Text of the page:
Making this even uglier is the slowdown in student housing demand. Cornell finally recognized that adding thousands of students without adding their own housing creates some gaps in the student experience, not to mention creating a bubble in local housing prices. I have a hard time imagining this dormitory thriving, given its distance from most of Cornell and its completely student-centric design. Varna has done well with vet students, but there aren’t that many of them. One thing that could be worse for the neighborhood than Trinitas succeeding would be Trinitas building this and failing.

Varna is not, of course, the only part of Town to feel burned by the Board’s fondness for big projects, but we seem to be getting the heftiest dose of them. Slow down, and listen to the neighborhood instead of developer dreams. Fix the sign when you remember that Varna is something more than the Collegetown East colony of Dryden.

December 5, 2018

Three Welcomes to Dryden

Town of Dryden sign plus Right to Farm sign.
Sign at Route 13.

Frame for Town of Dryden sign with student rentals sign in its place.
Sign on Route 366, Varna (Perch'n).

Plain Town of Dryden sign with snow.
Sign at Ellis Hollow.

The Right to Farm sign is a recent addition. The Perch'n sign has been there since at least January, when I took a picture, but I think months before that.

September 14, 2018

State of the County: Democratic Primary Results

Looking at the initial results for Tompkins County's Democratic primary, the big surprise to me is in the last race. Emily Adams won the Member of State Committee 125th Assembly District (Female) race by 62-38 over Diane Bruns.

There were almost no signs for that race, no advertising that I saw, though not being a registered Democrat, it's completely possible it skipped me. I had a few conversations with active Democrats asking what that race even meant. I suspect that a lot of voters just guessed (and 2771 of 10,634 didn't vote that line) but that result is far far away from 50-50 statistical noise.

(Zephyr Teachout won here with 67%, Amanda Kirchgessner - State Senate - with 64%, Jumaane Williams with 62%, Derek Osborne for Sheriff with 61%, and Cynthia Nixon with 56.5%. Overall, Cuomo did better than in 2014.)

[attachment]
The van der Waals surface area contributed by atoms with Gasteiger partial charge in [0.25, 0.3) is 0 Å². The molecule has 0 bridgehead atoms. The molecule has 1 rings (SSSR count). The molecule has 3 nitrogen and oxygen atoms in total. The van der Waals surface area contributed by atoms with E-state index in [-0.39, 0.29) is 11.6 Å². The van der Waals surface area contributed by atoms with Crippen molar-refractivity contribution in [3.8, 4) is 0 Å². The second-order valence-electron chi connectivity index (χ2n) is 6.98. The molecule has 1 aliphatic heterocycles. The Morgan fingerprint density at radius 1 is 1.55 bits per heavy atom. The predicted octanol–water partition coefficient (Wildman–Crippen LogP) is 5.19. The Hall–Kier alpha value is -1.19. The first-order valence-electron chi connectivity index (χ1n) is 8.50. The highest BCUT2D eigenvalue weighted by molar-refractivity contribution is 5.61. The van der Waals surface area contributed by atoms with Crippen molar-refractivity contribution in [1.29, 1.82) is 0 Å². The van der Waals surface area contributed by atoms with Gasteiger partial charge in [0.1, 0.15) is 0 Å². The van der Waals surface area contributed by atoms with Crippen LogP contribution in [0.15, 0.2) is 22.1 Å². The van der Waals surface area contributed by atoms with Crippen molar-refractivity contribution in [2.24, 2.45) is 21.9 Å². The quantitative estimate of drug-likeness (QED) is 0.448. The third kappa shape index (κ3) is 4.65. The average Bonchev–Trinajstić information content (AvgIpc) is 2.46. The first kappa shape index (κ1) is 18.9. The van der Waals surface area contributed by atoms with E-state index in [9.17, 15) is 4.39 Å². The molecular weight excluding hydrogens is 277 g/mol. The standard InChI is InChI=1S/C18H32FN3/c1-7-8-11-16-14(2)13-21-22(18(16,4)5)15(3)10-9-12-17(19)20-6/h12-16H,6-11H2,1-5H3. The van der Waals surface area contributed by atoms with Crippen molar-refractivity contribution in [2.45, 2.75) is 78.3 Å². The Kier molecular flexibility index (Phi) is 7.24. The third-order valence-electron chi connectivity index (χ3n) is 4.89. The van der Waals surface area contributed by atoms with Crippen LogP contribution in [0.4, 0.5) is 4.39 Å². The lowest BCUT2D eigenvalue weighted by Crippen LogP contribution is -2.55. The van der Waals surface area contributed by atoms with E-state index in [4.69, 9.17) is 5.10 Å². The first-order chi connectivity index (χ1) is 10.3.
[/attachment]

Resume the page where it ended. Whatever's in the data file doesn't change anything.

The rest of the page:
I know and like both Emily (from the Sanders campaign) and Diane Bruns (from her work with the Dryden and Tompkins County Democrats). Had I stayed with the Democrats, I would have voted for Emily because I think she's more likely to push for much-needed change at the state committee, and connected to others to help with that - but wow that's going to be a thankless and difficult job.

Years ago, within the county committee, a pair of candidates tried to take the two County Committee seats from the party regulars to promote change at the state level. The incumbents argued - plausibly - that they were doing as much as was possible or effective to create change, and it just wasn't possible to accomplish more.

We'll see what happens. Good luck, Emily Adams!

State of the State: Democratic Primary Results

If I was Andrew Cuomo - and I'm definitely not - I'd be delighted this morning.

Not only did he win, but the counties that dared vote against him are fewer in number. Still Upstate, mostly concentrated in the Capital Region, plus reliably treasonous Tompkins.

His preferred Lieutenant Governor, Kathy Hochul, had a closer race mostly because of Manhattan and Brooklyn, but at least he won't have to deal with his father's Alfred DelBello headaches. (DelBello was Ed Koch's Lieutenant Governor candidate, and Mario was stuck running with him.)

Cuomo's preferred Attorney General candidate, Letitia James, won. She seems less likely to rattle his donors than Zephyr Teachout, and I think he can plausibly claim that his party machinery was crucial to her success.

I've seen a few folks suggest that Cuomo is likely sad about the defeat of most of the Independent Democratic Conference senators. I don't think he is. The IDC was a splendid tool for him, a way to maintain the divisions among Democratic Senators that let him hide from issues that might rattle his donor base. However, Cuomo managed to reunite the Democrats formally before the primaries, and the demolition of the IDC was largely under the banner of "party unity".

Since Cuomo is likely to have a Democratic Senate this time anyway, and since he controls (most of) the party, "party unity" probably puts him in a more powerful position than he would have been otherwise. The IDC sacrifice seems likely a good thing for him in the long run, and he can now more easily use party unity as a reliable club against the left.